Currency War Brings Strong Dollar

Sometimes the news stories on Wall Street fit neatly together like a jigsaw puzzle. Japan has been trying to devalue their currency (NYSEARCA:FXY) for some time. Quantitative easing was announced last week in Europe (NYSEARCA:FEZ) to combat slow growth and low inflation. All of the attempts to devalue have created demand for the U.S. dollar (NYSEARCA:UUP). On January 8, The Wall Street Journal noted the challenges a strong dollar brings to the Fed’s Open Market Committee, which is releasing their latest statement Wednesday:

U.S. policy makers would be furious if other countries try to “steal” growth by putting American exports at a disadvantage. But there is probably little that can be done to stop these competitive devaluations once they begin. The Fed could theoretically keep interest rates at or near historic lows far beyond 2015, hoping that this would reduce the attraction of owning dollars. But this is problematic if the recent spurt of U.S. growth continues or accelerates. The Federal Open Market Committee is committed to bringing interest rates up to a historically more normal level. Aside from the dollar legally being a Treasury Department responsibility, the Fed’s primary concern is the systemic risks from domestic asset bubbles if policy is not tightened as growth picks up, not baby-sitting countries that are devaluing.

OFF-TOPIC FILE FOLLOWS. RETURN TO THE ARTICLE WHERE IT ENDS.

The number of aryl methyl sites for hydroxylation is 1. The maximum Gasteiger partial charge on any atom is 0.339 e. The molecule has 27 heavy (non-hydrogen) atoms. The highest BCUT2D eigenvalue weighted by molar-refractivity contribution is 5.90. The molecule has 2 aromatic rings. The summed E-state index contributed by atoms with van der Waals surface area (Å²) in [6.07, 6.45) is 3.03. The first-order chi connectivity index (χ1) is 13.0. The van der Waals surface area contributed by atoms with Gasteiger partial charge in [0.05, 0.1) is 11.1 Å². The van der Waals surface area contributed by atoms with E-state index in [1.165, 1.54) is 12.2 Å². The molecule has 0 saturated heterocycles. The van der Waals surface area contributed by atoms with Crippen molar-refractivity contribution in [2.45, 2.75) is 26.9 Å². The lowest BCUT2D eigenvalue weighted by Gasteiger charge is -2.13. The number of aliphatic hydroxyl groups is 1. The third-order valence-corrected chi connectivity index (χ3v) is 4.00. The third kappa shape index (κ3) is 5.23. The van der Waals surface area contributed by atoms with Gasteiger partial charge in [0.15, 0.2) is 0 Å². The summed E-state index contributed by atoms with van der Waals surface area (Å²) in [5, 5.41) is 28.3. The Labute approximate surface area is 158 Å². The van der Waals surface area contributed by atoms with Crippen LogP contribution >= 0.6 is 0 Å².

Why does the Fed care about a strong dollar? The blurb below is from the front page of today’s Wall Street Journal:

The stronger dollar is slicing sales and profits at big American companies, prompting them to put renewed emphasis on cost cutting and cramping the broader U.S. economy. The currency effects are hitting a wide swath of corporate America-from consumer products giant Procter & Gamble Co. to technology stalwart Microsoft Corp. to pharmaceuticals company Pfizer Inc. Those companies and others have expanded aggressively overseas in search of growth and now are finding that those sales are shrinking in value or not keeping up with dollar-based costs.

All of the above should make for a very interesting statement from the Federal Reserve later today.